Backlash against lowering elementary school entry age in S Korea intensifies
Opposition from the education community and parents against the Ministry of Education’s elementary school entry age reorganization plan is intensifying.
On Friday, at the meeting with President Yoon Suk-yeol, Education Minister Park Soon-ae reported the plan to gradually lower the enrollment age at elementary schools to 5 years old starting as early as 2025. The plan was never mentioned in Yoon’s campaign pledges or in state affairs announced at the presidential transition committee stage.
Educators and parents have criticized the abrupt announcement, calling it an “amateur way to handle the administration.”
Around 40 civic groups representing kindergartens, school teachers and parents launched a united association, held a rally in front of the presidential office in Yongsan-gu, central Seoul, to demand the withdrawal of the plan on Monday. Rally organizers anticipated that 450 people would attend the event, but more people than expected showed up despite the intense heat, according to police. “Early entry in school at the age of 5 is inappropriate considering the children’s cognitive and emotional development stage,” an official from the association said.
The group also said that economic needs were being prioritized over the well-being of children. “It is not an educational decision to have a 5-year-old child to sit and study just to provide more manpower 20 years later. It is a policy without any concerns about a child’s happiness, right to play, right to learn and the right to grow,” the official said at the rally.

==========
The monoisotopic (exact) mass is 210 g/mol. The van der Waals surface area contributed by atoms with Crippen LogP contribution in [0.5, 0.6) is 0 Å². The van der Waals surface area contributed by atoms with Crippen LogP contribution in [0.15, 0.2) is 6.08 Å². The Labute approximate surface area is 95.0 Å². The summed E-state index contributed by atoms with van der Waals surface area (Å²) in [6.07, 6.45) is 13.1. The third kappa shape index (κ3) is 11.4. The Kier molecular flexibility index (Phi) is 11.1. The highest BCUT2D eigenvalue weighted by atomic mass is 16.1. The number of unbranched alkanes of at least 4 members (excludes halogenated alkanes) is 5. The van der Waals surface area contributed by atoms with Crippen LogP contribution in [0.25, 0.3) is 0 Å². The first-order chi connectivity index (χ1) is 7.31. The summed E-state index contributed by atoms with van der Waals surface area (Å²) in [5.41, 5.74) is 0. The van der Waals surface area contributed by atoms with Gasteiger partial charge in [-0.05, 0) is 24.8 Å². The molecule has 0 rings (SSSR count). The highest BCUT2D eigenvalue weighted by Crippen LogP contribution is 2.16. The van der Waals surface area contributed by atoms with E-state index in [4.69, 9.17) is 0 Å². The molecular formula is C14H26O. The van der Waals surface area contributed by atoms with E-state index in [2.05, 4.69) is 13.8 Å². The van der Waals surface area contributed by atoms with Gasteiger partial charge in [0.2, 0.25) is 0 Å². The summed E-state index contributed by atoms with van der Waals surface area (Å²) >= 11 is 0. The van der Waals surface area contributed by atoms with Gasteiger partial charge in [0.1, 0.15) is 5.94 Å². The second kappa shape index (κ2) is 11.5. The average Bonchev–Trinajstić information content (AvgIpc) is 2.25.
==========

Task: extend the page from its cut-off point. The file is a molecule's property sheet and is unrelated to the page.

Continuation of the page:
Rally organizers said that the protest will continue until the Education Ministry withdraws the reform plan.
The group began gathering signatures online on Saturday, and it had drawn 105,290 participants as of Monday morning. Various mother-exclusive online communities are also encouraging members to sign the petition.
Two major teachers’ unions — Korean Federation of Teachers’ Associations and the Korean Teachers and Education Workers Union — also voiced objection over the weekend. The Gyeonggi branch of the KTU issued a statement in opposition Monday, claiming that it is state-run child abuse to make a 5-year-old sit at a school desk for 40 minutes straight.
Minister Park appeared on a radio show Monday morning to respond to some of the concerns raised by educators and parents.
She firmly denied that lowering the admission age was a policy to resolve low birth rates and so that people could enter the workforce earlier. ”It is only to ensure fair opportunities for children from the start,” she said.
She underlined that kindergarten and elementary school systems vary depending on the country and that 5-7 years old is a transition period with children of differing levels of proficiency.
“We are considering alternatives such as flexible class hours for the smooth introduction of classes for 5-year-olds. There are plans to guarantee care service until 8 p.m. for the first and second graders of elementary school,” she added.
Park Da-som, chairman of the National and Public Kindergarten Teachers’ Union, who also appeared on the radio Monday morning, hit back at the minister’s explanation. “How can early school entrance be a bridge to resolving the educational gap?”
“If that is really the purpose of this absurd plan, it would be better to make the early childhood education system mandatory,” Park added.
The Korea Herald
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